Japan Expands Copyright Law to Protect Manga from Piracy… Partially

According to reports coming out of Japan, the Agency for Cultural Affairs, a special body set up to promote Japanese arts and culture by the Japanese Ministry of Education, Culture, Sports, Science and Technology, is seeking to criminalize downloading copyrighted still images.

The agency is seeking to set jail sentences of up to two years for infringers as well as a maximum two million yen fine, equivalent to about seventeen thousand US dollars.

While Japan’s Copyright Act forbids the illegal downloading of music and movies, it fails to extend that protection for still images, which includes the country’s popular manga material.

Now, according to Japanese daily The Mainichi, “the Agency for Cultural Affairs intends to make punishable the downloading of still images of manga comics or pictures knowing they have been pirated, according to people knowledgeable about the plan.”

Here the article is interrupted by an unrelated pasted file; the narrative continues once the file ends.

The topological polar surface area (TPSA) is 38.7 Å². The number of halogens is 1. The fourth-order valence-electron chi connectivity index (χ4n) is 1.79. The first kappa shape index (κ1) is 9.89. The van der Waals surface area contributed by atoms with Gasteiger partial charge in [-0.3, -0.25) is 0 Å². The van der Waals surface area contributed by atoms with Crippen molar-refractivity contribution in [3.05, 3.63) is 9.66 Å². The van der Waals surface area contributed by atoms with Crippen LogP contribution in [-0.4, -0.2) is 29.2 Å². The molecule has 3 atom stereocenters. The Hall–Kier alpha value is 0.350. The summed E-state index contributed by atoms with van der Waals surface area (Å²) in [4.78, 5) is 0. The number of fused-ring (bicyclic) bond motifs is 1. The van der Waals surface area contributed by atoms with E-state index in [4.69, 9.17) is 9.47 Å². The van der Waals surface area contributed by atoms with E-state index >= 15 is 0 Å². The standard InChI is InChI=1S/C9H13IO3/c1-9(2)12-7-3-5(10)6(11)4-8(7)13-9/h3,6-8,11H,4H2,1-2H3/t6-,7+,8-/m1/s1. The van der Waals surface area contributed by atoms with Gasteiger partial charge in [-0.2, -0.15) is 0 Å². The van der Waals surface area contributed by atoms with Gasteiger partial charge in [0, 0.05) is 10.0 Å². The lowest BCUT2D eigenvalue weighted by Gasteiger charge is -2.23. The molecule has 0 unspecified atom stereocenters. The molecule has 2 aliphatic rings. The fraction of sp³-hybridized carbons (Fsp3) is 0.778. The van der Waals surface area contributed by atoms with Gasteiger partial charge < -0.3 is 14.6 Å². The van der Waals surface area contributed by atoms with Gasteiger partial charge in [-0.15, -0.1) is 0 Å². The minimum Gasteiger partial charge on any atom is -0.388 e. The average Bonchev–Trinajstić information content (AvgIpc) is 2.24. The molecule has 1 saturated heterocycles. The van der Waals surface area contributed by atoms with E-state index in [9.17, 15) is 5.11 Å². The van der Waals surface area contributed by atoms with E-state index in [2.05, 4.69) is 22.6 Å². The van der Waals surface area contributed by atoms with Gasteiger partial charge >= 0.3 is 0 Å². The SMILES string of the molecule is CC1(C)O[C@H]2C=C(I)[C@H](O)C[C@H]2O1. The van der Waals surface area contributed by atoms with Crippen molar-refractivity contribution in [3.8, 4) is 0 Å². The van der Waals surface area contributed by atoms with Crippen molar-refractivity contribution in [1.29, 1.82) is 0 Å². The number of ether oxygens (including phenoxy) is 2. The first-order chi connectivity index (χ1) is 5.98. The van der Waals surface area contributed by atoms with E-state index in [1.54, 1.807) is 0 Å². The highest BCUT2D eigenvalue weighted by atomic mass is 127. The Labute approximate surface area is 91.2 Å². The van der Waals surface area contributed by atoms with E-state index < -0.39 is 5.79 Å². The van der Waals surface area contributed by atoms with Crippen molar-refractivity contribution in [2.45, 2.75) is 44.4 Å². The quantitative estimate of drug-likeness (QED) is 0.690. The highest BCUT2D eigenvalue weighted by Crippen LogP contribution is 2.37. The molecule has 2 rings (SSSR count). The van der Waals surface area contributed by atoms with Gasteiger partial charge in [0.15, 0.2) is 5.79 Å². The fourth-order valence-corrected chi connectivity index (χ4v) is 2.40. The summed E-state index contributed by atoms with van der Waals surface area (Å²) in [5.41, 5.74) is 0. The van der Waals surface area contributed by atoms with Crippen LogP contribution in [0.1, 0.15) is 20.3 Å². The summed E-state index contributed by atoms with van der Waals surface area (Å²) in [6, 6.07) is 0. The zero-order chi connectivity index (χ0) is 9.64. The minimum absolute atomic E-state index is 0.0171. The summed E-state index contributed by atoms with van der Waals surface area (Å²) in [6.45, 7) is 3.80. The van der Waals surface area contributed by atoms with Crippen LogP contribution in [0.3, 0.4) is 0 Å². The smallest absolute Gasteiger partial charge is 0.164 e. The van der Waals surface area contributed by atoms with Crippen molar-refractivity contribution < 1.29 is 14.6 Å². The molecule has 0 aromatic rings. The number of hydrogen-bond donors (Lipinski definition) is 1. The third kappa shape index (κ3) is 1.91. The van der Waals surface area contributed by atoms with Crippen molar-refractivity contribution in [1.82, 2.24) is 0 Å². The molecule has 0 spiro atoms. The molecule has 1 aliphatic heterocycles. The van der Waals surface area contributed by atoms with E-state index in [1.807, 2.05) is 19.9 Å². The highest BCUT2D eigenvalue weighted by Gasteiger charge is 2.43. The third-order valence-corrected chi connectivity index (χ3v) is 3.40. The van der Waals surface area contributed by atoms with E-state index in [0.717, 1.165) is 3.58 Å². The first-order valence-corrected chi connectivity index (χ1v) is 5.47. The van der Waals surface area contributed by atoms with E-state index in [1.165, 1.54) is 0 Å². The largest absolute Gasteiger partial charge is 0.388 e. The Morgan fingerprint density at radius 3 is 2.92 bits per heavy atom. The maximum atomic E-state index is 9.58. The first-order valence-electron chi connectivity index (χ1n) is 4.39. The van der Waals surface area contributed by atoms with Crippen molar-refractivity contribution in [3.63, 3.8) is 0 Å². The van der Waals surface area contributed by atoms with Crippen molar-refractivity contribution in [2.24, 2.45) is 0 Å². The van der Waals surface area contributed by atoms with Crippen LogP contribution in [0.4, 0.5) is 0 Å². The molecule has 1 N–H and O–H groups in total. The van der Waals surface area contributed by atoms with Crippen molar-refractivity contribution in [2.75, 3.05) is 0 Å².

It’s Still Ok to Read Pirated Content Online

What’s weird about the story is that, according to the same Daily, only downloading will be illegal and punishable, “but just watching those still images on piracy sites without downloading them would not be deemed illegal.”

The changes are being incorporated into a draft revision of the Copyright Act by a panel of the copyright subcommittee of the Council for Cultural Affairs, an advisory body to the chief of the cultural agency, before being made available for public comments later this month.

The report also notes one particular website, Haruka Yumeno Ato, a major leech site that directed users to websites posting pirated materials, to demonstrate the damages incurred from piracy. The website was shut down in October of last year, “but the damage caused by such sites is said to have amounted to 73.1 billion yen during the past year, and is growing,” the report states.